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Premier Chicago River Dinner Cruise
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Chicago Lunch Cruise on Lake Michigan
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Chicago in a Day: Food, History and Architecture Walking Tour
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Chicago in a Day: Food, History and Architecture Walking Tour

$108.08  $10.81 savings
30 Minute Lake Michigan Speedboat Ride
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Chicago Food Tasting Tour with Secret Food Tours
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All about Illinois

When to visit

After the frigid, snowy winter months, it’s little wonder that summer feels like one long celebration in Illinois. In Chicago, that means the arrival of outdoor festival season, major events like Pride and the Fourth of July, and reasons to hit Lake Michigan’s beaches (it isn’t called the inland sea for nothing). Fall brings harvest celebrations and Halloween festivities to the state, as well as events like the Hyde Park Jazz Festival, making it another great time of year to visit.

Getting around

O’Hare and Midway Airports make flying into Chicago simple. The major hub that it is, Chicago itself is served by numerous subway (or “L”) lines, buses, commuter trains, and even water taxis, making it easy to get out and explore. Amtrak train services also connect the city with other Illinois destinations, including Peoria, Bloomington, and Springfield, while Greyhound buses provide an affordable way to travel around the state.

Traveler tips

The Mississippi River forms Illinois’ western border, running for 575 miles (925 kilometers)—more distance than in any other state. Discover the famed waterway on a road trip along the Great River Road, while exploring green spaces like Mississippi Palisades State Park or visiting historic riverside towns like Galena.

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People Also Ask

What are 3 things Illinois is known for?

Illinois is known for being “the Land of Lincoln” and the site of the Abraham Lincoln Presidential Library. It’s known for Chicago: its largest city and an international cultural hub. And it’s also known for Lake Michigan, one of the world’s largest freshwater lakes which happens to border the state.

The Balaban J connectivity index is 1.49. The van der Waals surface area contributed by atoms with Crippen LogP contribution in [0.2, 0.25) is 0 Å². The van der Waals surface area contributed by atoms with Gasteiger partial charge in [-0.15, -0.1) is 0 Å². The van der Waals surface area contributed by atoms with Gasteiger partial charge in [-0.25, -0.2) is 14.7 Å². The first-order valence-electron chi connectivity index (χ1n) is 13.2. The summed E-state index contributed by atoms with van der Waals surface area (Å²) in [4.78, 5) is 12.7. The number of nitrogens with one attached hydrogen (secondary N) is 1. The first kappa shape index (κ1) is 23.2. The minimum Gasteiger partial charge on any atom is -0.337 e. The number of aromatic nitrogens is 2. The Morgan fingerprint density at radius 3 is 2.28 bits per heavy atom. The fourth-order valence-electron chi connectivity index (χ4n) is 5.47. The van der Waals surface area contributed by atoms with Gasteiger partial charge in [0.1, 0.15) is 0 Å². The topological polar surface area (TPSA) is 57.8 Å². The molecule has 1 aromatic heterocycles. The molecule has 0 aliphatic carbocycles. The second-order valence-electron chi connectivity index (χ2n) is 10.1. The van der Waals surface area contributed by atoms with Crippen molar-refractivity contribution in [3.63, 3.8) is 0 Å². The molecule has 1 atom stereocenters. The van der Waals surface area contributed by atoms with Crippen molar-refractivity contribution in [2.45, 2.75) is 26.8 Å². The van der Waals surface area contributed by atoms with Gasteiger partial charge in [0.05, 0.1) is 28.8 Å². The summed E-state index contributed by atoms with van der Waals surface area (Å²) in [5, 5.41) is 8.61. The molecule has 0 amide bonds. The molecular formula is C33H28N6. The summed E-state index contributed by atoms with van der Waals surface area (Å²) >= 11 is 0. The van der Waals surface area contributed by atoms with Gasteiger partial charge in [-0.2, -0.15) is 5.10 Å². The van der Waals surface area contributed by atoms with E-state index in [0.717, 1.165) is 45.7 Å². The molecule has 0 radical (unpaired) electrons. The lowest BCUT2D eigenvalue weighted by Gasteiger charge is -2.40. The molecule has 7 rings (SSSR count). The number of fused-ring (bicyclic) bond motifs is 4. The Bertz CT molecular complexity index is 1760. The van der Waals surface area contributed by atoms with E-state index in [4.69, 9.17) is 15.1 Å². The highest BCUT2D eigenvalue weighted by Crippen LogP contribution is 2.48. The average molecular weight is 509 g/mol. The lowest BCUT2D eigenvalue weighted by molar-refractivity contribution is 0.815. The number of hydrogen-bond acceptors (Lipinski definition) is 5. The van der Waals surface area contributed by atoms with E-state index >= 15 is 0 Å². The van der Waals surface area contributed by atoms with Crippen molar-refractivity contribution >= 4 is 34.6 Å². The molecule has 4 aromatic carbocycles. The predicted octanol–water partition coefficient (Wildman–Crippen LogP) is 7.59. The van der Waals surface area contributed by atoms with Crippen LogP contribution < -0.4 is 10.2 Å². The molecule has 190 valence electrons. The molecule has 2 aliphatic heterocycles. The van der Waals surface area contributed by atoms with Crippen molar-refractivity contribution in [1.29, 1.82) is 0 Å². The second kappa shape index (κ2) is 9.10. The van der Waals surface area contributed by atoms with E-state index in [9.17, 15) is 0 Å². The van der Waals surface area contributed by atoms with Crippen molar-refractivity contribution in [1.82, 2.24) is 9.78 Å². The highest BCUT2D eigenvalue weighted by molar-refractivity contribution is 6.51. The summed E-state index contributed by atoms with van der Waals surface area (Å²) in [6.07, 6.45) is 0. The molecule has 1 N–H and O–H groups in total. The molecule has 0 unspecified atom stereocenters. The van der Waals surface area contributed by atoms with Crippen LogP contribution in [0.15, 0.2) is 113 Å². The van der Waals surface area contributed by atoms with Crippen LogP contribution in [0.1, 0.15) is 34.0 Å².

How can I have fun in Illinois?

There are so many ways to have fun in Illinois, from hiking in natural beauty spots like Shawnee National Forest to boating on Lake Michigan. And Chicago—with its skyscrapers and museums, its restaurants and shopping streets, its sports stadiums and parks—offers a whole world of discovery and exploration.

Where is the prettiest place in Illinois?

The prettiest place in Illinois might well be Starved Rock State Park, which is one of the state’s most popular outdoor destinations. Celebrated for its waterfalls, canyons, caverns, and other dramatic features, it offers a spectacular natural escape—and is still within day-trip distance of Chicago.

What is Chicago famous for?

Chicago is the third-largest city in the US. It’s famous for skyscrapers like the Willis Tower, for its architecture, for Wrigley Field and the Cubs, and for dishes like deep-dish pizza and Chicago-style hot dogs. It’s also known for its proximity to Lake Michigan and for its parks, public artworks, and museums.

What is the best month to visit Illinois?

The best month to visit Illinois is September, when the sun and warmth of summer are still around, but the high-season crowds are heading back home. In Chicago, events like the Hyde Park Jazz Festival come to town. Elsewhere in the state, the leaves are just starting to change color.

Does Illinois have nice beaches?

Yes, Illinois does have nice beaches. Though it’s far from the coasts, the state benefits from its proximity to Lake Michigan, the “inland sea” and one of the world’s largest freshwater lakes. The Chicago area is home to numerous sandy stretches that offer a scenic and relaxing way to unwind.